Beacon Ortho is providing some helpful safety tips for area hunters.
Covid-19 or coronavirus has changed so much over the last seven months. We are socially distancing. We are working from home. We have limited many of the activities we love with an eye toward stemming the spread of the deadly virus. And by and large, it is working. However, one thing that returns this year (as it has done annually) is deer season. According to the Indiana Department of Natural Resources, Firearms Deer Season opens November 14th.
Pandemic or no, each year I remind everyone to brush up on the current guidelines before getting out there. Conscientious hunters know how to be careful and know the rules of the woods. However, it’s always good to refresh our memories – for everyone’s safety.
I love hunting and so given my firsthand experience and training, I offer these seven tips to ensure a safe and fun time in the woods. Of course, this does not take the place of a certified hunter’s education course, which is available, online at www.hunter-ed.com/indiana/, but I offer these reminders for the experienced hunter and a good starting point for the novice. These are essential to hunting safety.
1. First and foremost, know your firearm or bow. Treat every firearm with the same respect you show a loaded firearm. Know the safety system, the range of the weapon, the safe way to load and unload, and how to assemble/disassemble and clean the weapon. Your weapon is your responsibility, so know everything about it.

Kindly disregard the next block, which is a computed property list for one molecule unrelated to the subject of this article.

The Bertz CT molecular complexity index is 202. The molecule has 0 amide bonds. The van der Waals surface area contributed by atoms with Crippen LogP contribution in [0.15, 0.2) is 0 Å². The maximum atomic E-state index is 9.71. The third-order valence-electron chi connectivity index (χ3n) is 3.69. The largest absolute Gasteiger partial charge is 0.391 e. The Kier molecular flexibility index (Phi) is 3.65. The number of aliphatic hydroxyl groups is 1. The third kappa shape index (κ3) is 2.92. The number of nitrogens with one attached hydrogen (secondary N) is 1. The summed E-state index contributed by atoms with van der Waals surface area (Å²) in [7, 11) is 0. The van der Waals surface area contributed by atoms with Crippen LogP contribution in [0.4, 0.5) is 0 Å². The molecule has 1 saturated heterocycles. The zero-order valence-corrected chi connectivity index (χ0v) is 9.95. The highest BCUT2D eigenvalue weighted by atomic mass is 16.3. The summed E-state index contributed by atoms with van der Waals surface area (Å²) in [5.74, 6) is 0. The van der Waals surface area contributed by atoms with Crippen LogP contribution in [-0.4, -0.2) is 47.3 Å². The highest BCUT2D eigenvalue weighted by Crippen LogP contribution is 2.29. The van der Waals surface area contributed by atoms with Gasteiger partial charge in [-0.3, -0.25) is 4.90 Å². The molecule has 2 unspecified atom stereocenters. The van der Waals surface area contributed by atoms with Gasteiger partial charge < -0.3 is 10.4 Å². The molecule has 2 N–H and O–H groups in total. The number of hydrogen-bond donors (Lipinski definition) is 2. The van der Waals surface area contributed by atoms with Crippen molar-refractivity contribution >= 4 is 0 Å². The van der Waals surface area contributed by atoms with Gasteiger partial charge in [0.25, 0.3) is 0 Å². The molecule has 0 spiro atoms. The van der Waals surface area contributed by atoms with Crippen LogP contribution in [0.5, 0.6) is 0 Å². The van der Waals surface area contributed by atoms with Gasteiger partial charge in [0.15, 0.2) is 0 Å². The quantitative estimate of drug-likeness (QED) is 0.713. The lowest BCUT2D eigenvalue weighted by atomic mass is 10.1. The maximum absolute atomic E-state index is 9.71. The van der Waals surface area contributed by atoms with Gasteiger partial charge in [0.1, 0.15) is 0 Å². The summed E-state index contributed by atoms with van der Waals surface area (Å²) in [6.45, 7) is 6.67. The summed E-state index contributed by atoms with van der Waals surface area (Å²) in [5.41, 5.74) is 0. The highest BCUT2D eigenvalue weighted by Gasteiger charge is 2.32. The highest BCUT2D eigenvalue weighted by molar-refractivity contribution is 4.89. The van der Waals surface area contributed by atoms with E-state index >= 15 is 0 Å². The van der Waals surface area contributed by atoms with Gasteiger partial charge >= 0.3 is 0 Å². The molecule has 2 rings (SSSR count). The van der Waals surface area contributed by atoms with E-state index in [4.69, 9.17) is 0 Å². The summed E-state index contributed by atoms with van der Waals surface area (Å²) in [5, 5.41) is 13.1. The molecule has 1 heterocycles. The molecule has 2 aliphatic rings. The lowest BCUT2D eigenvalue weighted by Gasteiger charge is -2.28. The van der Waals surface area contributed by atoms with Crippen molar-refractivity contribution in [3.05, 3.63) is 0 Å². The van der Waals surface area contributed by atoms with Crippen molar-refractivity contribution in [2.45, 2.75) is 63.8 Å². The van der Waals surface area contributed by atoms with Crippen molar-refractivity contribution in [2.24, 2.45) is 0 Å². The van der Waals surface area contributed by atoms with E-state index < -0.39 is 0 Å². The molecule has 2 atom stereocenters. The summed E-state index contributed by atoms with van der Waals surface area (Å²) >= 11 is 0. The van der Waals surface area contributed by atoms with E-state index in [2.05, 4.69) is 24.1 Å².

2. Before heading into the woods, make sure someone knows where you are going and your expected return time. A simple slip or fall in the wrong conditions could be catastrophic if no one knows where to look for you. It is a good idea to always hunt with someone else, in case of an accident. And if possible, let others know in what area of the woods you’ll be hunting.
3. Identify your target absolutely without any doubt and then identify what is beyond your target, shoot only when you are sure. Firearms are consistently improving, and hunting lands are decreasing, so be aware of your surroundings -- including other hunters, houses, roads, etc.
4. Unload the firearm when it is not in use. Keep your guns unloaded and arrows in your quiver when you are traveling to and from your stand or shooting areas.
5. Follow the laws regarding the amount of hunter’s orange you must have visible (when hunting with a firearm). This keeps you well-seen by other hunters in the area.
6. Check (and double-check) your tree stands (straps, chains, clamps, etc.) and always wear a safety harness. One strained strap or rusted brace can cause a tree stand to collapse possibly causing injury or even death. Take a minute to check.
7. Don’t hunt while under the influence of drugs or alcohol – These substances impair judgment as well as your ability to control your emotions. This is not only for your protection but also for others nearby.
Of course, we all hope, plan and dream of the trophies and memories we will gain through the outdoor hunting experience. However, before we head out to the woods, we also must be careful; to take our time; to do the right thing; to be ethical; and to always follow the rules.
That said, if you experience pain from pulling back your bow, missing a step from your tree stand or retrieving your harvest, come see me at Beacon Orthopaedics. We will put together a plan of care to fit your needs – together.
Appointments are available at Beacon West, Lawrenceburg and Batesville, along with Saturday morning injury clinics and urgent care at Erlanger and Summit Woods. Striving to ensure patient and staff health, Beacon offers Telehealth Video Visits and when seeing patients in person, they are using all approved safety protocols, including temperature checks, masks, hand sanitizing.
Providing a safe environment to diagnose and recommend the next steps for any injury is always the right thing to do. If you need to talk with a medical professional, please don’t hesitate to visit our website to make an appointment or call 513-354-3700 to schedule an appointment.